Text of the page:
Dr. Steven Ball
Steven Ball occupies a rather unique place in the musical world of the organ. In addition to being a Fulbright Scholar, he is part of a small number of artists proficient in the genre of the theater organ ever to have achieved a doctoral degree in music, and the first to have ever done so with a degree in organ performance. Widely recognized for his scholarship both with classical improvisation as well as the art of silent film composition and accompaniment, he has traveled and performed extensively in both the United States and abroad including concerts in The Netherlands, Germany, Belgium, France, Portugal, Ireland, England and Switzerland. Some important firsts include the world premiere of the first concerto for theater organ and orchestra ("Once Upon a Castle" 2003 by Michael Daugherty) and the first silent film accompanied by a carillon.
Originally from a small farm near Wright Michigan, Dr. Ball began playing the organ at a very young age. By the time he was 6, he was both studying piano and attempting to complete a single stop pipe organ which his father and he had begun engineering together in the basement of their family home. He began accompanying church services on a regular basis by the age of 9, and started formal organ studies not long after with Dr. John Hammersma of Calvin College. By the age of 16 he was accepted as an undergraduate in the studio of Dr. Marilyn Mason of the University of Michigan. His undergraduate studies in organ performance were followed by several years of study abroad which included work at l'Institute de Touraine in Tours (France), the University of Utrecht and Royal Dutch Carillon School of Amersfoort (The Netherlands) as well as the Royal Carillon School of Mechelen (Belgium). He was awarded a Fulbright Scholarship by the United States Government in 2002.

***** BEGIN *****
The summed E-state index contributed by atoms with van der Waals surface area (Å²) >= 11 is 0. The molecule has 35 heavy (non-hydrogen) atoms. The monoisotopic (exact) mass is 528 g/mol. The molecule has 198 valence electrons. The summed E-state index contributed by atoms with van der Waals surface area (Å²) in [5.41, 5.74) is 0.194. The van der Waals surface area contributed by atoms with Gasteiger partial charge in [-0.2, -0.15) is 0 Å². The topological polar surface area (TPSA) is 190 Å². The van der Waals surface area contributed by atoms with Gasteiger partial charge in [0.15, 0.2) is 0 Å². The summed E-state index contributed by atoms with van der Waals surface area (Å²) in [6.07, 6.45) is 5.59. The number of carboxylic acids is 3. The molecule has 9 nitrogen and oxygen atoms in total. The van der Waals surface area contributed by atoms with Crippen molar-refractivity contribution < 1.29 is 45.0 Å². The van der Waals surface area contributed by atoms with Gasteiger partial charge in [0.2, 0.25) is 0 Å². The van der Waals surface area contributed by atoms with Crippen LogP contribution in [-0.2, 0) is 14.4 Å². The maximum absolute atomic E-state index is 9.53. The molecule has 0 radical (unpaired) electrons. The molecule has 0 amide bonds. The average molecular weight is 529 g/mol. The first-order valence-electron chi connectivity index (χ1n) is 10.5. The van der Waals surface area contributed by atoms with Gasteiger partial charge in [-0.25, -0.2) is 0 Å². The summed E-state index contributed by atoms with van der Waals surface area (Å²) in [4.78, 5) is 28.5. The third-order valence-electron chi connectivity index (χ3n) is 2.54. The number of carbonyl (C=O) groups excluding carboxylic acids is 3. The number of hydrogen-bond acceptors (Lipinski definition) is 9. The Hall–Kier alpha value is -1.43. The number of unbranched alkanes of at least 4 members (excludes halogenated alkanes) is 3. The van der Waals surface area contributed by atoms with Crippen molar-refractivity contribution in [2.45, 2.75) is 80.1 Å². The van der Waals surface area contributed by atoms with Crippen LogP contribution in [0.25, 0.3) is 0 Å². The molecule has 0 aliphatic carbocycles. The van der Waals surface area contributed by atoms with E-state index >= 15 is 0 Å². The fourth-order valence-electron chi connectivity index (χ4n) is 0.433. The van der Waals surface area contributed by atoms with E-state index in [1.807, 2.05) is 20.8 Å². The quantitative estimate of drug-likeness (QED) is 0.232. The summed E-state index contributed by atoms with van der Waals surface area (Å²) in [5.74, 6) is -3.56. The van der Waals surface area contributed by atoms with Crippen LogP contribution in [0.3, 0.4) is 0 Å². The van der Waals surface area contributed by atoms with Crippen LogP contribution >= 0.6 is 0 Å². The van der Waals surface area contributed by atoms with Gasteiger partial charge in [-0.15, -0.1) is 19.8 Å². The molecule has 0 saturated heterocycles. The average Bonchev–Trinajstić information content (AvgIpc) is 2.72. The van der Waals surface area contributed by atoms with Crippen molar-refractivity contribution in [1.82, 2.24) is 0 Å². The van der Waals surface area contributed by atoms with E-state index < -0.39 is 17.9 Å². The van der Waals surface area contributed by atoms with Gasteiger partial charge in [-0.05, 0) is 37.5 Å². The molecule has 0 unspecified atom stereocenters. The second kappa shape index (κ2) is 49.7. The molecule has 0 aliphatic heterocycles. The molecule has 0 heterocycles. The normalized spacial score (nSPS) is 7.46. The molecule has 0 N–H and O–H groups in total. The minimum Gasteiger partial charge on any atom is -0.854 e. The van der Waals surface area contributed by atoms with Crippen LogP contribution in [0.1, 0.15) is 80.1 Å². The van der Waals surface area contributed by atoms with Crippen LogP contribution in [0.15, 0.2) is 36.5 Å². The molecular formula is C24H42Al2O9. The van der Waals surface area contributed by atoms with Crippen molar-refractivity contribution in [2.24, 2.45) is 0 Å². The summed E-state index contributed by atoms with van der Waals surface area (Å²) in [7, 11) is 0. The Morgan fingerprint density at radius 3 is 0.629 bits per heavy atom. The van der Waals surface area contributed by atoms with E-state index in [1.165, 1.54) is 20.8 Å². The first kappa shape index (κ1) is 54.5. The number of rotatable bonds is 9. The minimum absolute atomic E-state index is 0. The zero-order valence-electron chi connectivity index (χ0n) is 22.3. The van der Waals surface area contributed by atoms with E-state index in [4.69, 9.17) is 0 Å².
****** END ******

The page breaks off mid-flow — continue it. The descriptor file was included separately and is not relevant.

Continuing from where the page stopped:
Steven Ball now is Organist and Director of Outreach for the world’s largest pipe organ located at Boardwalk Hall in Atlantic City, NJ. Previous to this appointment, he was University Carillonneur at the University of Michigan as well as a member of the Faculty of the Organ Department in addition to being Director of the Stearns Collection of Musical Instruments.
His work at Historic Boardwalk Hall now focuses on returning famous the Midmer-Losh pipe organ--famously the largest musical instrument on earth--to fully operational, a situation which hasn't been realized since the Great Atlantic Hurricane of 1944. The 10 year, 16 million dollar restoration of the instrument is being led by the Historic Organ Restoration Committee (a 501c3 nonprofit corporation). Restoration efforts have recently returned approximately 25% of the instrument to operation, and it can be now heard increasingly for shows in the building as well as free daily noon recitals recitals Monday-Friday, May-October. More information about this can be found by visiting the website www.BoardwalkHall.com
ATOS Artists' pages are provided as a courtesy to the artist and do not imply an endorsement by the American Theatre Organ Society.